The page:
Most Windows-powered datacenter systems and applications remain vulnerable to a spoofing bug in CryptoAPI that was disclosed by the NSA and the UK National Cyber Security Center (NCSC) and patched by Microsoft last year, according to Akamai’s researchers.
CryptoAPI helps developers secure Windows-based apps using cryptography; the API can be used, for instance, to validate certificates and verify identities.
The vulnerability in question (CVE-2022-34689) can be exploited by miscreants to digitally sign malicious executables in a way that tricks Windows and apps into believing the files are from trusted, legitimate sources and can be opened or installed. Exploiting this will involve getting said files onto victims’ machines and run.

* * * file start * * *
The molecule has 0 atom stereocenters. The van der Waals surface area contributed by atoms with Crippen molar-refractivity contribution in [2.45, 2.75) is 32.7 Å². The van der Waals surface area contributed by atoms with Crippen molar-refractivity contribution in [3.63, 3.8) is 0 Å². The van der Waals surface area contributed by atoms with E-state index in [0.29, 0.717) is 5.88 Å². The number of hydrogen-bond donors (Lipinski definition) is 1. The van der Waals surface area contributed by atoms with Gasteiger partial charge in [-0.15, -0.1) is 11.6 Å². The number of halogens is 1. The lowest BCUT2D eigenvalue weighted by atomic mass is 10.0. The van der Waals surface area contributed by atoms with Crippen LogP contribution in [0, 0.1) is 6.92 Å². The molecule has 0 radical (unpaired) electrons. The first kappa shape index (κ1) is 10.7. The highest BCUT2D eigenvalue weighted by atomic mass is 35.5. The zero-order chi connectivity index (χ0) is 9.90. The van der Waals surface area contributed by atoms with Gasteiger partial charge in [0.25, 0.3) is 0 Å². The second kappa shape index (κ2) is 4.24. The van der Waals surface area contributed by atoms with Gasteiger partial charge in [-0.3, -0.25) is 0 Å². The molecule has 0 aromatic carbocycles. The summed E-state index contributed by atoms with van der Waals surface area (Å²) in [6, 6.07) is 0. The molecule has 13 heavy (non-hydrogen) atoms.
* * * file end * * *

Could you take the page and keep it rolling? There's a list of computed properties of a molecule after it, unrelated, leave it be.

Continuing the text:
Alternatively, an attacker can craft a TLS certificate that appears to belong to another organization and trick an application into trusting the cert, if that application uses CryptoAPI to analyze the certificate. The app believes the attacker is the spoofed organization. The bug isn’t a remote code execution flaw; it’s a vulnerability that allows someone to pretend to be another to an application or operating system, in the context of identity and certificate cryptography checks on Windows.
Microsoft quietly patched the vulnerability in August 2022; though it was labeled critical, it was given a CVSS severity score of just 7.5 out of 10. Later, when Redmond disclosed the bug in October, the IT giant said the security flaw hadn’t been exploited and wasn’t publicly known, but it did deem “exploitation more likely.”
And now that Akamai has published proof-of-concept